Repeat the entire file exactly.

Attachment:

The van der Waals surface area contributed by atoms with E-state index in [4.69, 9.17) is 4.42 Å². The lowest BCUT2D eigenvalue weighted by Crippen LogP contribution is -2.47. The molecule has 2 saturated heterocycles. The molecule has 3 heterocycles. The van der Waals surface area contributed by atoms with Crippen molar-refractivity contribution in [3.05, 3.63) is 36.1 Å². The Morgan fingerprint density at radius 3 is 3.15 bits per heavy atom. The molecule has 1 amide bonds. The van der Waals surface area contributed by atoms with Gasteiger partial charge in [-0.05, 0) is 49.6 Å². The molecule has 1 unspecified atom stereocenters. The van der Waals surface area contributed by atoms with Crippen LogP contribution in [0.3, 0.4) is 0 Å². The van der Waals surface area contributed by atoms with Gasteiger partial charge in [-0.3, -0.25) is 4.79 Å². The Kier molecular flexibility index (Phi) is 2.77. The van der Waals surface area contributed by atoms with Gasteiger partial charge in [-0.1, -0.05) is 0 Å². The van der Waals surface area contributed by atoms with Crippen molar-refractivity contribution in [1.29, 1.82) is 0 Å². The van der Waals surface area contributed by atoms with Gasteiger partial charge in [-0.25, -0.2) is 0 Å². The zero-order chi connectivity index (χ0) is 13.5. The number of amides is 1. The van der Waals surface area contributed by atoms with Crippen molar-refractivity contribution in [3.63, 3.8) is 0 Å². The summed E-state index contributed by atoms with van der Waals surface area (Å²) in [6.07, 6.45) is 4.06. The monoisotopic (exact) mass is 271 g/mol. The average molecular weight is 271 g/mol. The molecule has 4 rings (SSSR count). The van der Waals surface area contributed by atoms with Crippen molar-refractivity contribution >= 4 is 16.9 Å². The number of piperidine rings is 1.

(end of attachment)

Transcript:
The van der Waals surface area contributed by atoms with E-state index in [4.69, 9.17) is 4.42 Å². The lowest BCUT2D eigenvalue weighted by Crippen LogP contribution is -2.47. The molecule has 2 saturated heterocycles. The molecule has 3 heterocycles. The van der Waals surface area contributed by atoms with Crippen molar-refractivity contribution in [3.05, 3.63) is 36.1 Å². The Morgan fingerprint density at radius 3 is 3.15 bits per heavy atom. The molecule has 1 amide bonds. The van der Waals surface area contributed by atoms with Gasteiger partial charge in [-0.05, 0) is 49.6 Å². The molecule has 1 unspecified atom stereocenters. The van der Waals surface area contributed by atoms with Crippen LogP contribution in [0.3, 0.4) is 0 Å². The van der Waals surface area contributed by atoms with Gasteiger partial charge in [-0.3, -0.25) is 4.79 Å². The Kier molecular flexibility index (Phi) is 2.77. The van der Waals surface area contributed by atoms with Gasteiger partial charge in [-0.1, -0.05) is 0 Å². The van der Waals surface area contributed by atoms with Crippen molar-refractivity contribution in [1.29, 1.82) is 0 Å². The van der Waals surface area contributed by atoms with Gasteiger partial charge in [-0.25, -0.2) is 0 Å². The zero-order chi connectivity index (χ0) is 13.5. The number of amides is 1. The van der Waals surface area contributed by atoms with Crippen molar-refractivity contribution in [3.63, 3.8) is 0 Å². The summed E-state index contributed by atoms with van der Waals surface area (Å²) in [6.07, 6.45) is 4.06. The monoisotopic (exact) mass is 271 g/mol. The average molecular weight is 271 g/mol. The molecule has 4 rings (SSSR count). The van der Waals surface area contributed by atoms with Crippen molar-refractivity contribution >= 4 is 16.9 Å². The number of piperidine rings is 1.